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First, the "connection" between the radius r (in meters) in a satellites trajectory and orbital period time is given by the following equation:

$$\frac{r^3}{T^2}= \frac{k}{4\pi^2} $$

$K$ is a constant equal to $3.98 \cdot 10^{14}$.

I solved for $r$ and $T$ because that will be needed.
$$r=\sqrt[3]{\frac{T^2k}{4\pi^2}}$$ and $$T = \sqrt{\frac{r^3\pi^24}{k}} $$

The question: Satellite $X$ runs in a trajectory twice the radius of Satellite $Y$. Which satellite has the longest turnaround, and how much longer is it.

My thoughts: Now I know that this should be solved algebraically, instead of just testing with numbers and predicting that way. Any suggestions on how to proceed from here? Would the following be a good "strategy"?:

$$\sqrt{\frac{(2r)^3\pi^24}{k}} - \sqrt{\frac{r^3\pi^24}{k}} .$$

My primary motivation for posting is debating and discussing math because I'm re-doing old exams on my own. It's nice to get some input.

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To me the questions seems to be more about the quotient $T_2/T_1= \sqrt{\frac{(2r)^3\pi^24}{k}} / \sqrt{\frac{r^3\pi^24}{k}}$ than about the difference $T_2-T_1 = \sqrt{\frac{(2r)^3\pi^24}{k}} - \sqrt{\frac{r^3\pi^24}{k}}$. I guess you'll be able to simplify the quotient. – Martin Sleziak Aug 7 '11 at 13:49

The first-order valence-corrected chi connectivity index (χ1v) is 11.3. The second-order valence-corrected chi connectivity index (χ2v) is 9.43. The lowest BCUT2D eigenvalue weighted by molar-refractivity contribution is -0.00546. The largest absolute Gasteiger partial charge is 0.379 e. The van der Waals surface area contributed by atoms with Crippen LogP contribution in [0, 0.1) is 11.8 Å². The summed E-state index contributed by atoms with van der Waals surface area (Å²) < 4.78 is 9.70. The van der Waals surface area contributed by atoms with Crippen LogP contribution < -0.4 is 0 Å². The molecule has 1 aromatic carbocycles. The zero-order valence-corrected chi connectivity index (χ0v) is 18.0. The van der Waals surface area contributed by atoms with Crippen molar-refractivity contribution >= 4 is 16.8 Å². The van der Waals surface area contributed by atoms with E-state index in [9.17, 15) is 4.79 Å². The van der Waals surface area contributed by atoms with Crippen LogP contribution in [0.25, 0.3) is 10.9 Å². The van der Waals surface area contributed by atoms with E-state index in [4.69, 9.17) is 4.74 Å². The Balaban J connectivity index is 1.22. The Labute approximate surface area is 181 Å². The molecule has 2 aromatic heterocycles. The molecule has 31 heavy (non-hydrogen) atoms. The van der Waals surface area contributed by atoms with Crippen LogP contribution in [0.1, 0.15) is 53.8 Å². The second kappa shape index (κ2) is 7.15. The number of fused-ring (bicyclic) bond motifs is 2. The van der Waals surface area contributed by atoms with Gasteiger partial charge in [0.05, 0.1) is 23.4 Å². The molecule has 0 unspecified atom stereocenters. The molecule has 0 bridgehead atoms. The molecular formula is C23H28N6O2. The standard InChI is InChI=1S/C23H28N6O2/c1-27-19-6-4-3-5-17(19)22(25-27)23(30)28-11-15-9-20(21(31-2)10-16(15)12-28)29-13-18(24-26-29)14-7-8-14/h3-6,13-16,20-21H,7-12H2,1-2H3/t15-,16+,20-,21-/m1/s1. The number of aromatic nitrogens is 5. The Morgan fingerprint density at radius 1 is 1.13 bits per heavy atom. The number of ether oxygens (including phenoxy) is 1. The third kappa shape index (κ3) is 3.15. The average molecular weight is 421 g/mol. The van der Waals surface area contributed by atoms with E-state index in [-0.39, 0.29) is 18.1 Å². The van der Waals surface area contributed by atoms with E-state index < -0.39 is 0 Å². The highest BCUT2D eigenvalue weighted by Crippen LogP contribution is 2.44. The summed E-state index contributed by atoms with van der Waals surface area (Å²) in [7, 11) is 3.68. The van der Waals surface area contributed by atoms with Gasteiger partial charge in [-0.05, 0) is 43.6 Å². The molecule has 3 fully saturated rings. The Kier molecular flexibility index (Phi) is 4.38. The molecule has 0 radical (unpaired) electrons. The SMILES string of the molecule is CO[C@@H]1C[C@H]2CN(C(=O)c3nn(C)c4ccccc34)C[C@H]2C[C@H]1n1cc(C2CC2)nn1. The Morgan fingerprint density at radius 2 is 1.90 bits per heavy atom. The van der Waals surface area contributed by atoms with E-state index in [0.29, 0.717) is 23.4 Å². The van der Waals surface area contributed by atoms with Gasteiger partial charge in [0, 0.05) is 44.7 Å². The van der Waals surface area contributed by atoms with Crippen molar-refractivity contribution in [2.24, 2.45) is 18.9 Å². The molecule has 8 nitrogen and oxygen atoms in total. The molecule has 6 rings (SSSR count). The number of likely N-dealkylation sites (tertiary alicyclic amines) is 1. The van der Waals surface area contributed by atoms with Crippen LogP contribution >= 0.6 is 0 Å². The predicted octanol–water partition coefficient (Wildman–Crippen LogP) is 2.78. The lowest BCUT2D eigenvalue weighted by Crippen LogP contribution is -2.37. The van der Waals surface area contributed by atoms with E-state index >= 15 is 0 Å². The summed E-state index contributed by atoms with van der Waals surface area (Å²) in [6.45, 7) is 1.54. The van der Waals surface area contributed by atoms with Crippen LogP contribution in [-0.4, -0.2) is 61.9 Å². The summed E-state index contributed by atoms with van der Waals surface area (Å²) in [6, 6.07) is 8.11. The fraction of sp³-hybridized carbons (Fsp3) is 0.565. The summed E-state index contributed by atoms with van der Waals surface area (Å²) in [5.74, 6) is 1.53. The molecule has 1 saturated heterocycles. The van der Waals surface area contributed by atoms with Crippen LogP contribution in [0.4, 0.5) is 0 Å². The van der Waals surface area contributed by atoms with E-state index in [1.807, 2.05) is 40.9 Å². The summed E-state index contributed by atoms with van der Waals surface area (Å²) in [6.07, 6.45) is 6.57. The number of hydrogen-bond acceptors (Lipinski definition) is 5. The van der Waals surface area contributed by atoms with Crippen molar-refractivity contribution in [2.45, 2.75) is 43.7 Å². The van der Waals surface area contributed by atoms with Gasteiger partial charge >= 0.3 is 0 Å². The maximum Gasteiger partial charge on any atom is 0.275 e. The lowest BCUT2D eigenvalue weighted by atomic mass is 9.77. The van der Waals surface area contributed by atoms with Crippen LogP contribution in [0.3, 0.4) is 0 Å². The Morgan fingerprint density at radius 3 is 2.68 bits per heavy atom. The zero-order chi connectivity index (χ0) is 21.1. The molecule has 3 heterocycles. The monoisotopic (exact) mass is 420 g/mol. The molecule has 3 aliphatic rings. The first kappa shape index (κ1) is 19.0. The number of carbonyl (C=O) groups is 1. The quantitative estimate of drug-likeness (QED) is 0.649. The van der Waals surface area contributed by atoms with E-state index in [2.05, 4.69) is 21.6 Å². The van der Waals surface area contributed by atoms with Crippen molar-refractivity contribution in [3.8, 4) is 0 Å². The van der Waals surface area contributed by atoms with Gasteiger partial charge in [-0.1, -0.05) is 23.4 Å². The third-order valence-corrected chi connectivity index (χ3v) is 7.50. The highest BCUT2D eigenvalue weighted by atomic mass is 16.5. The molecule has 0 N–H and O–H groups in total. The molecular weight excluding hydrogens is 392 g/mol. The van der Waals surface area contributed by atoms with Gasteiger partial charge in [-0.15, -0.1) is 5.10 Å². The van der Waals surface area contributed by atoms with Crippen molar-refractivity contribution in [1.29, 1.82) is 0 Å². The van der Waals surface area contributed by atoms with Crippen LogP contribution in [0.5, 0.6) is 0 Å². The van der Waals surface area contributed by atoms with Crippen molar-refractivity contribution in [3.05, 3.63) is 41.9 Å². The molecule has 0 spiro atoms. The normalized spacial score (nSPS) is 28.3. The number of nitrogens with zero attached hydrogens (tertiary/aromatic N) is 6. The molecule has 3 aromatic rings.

up vote 4 down vote accepted

There is no need to do any manipulation, in fact it is best not to. Just look at the given equation as it stands. The equation is


The right side is constant. So the left side must be constant.

If you double $r$, then the top, $r^3$, gets multiplied by $8$.

You must multiply $T$ by something so that the ratio $r^3/T^2$ remains unchanged. That something is $\sqrt{8}$. This is because any scaling factor $\alpha$ for $T$ scales the bottom, $T^2$, by $\alpha^2$, so we must have $\alpha^2=8$.

If this is not clear, let $\alpha$ be the number you must multiply $T$ by. Then $$\frac{r^3}{T^2}=\frac{(2r)^3}{(\alpha T)^2}=\frac{8r^3}{\alpha^2T^2}.$$ From this equation we obtain $$\alpha^2=8,$$ so $\alpha=\sqrt{8}=2\sqrt{2}\approx 2.828$.

Commment: It is impossible to give the difference between the turnaround times, in say, hours, unless we know an additional fact, say $r$, or $T$. So your proposed strategy of studying the difference $T_2-T_1$ is not the best approach. But as you can see, it is certainly possible to calculate the ratio of turnaround times. The given equation involves multiplication only: that is very common in physical laws. So the natural approach is multiplicative. You can do that multiplicative approach in the style suggested by @Martin Sleziak. That will also quickly tell you the ratio of the orbital times, and may feel more standard.

You might be interested to know that the equation that you started with is a specialization of Kepler's Third Law of planetary motion.

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Thanks. This approach didn't occur to me. Very elegant. – Algific Aug 7 '11 at 14:45

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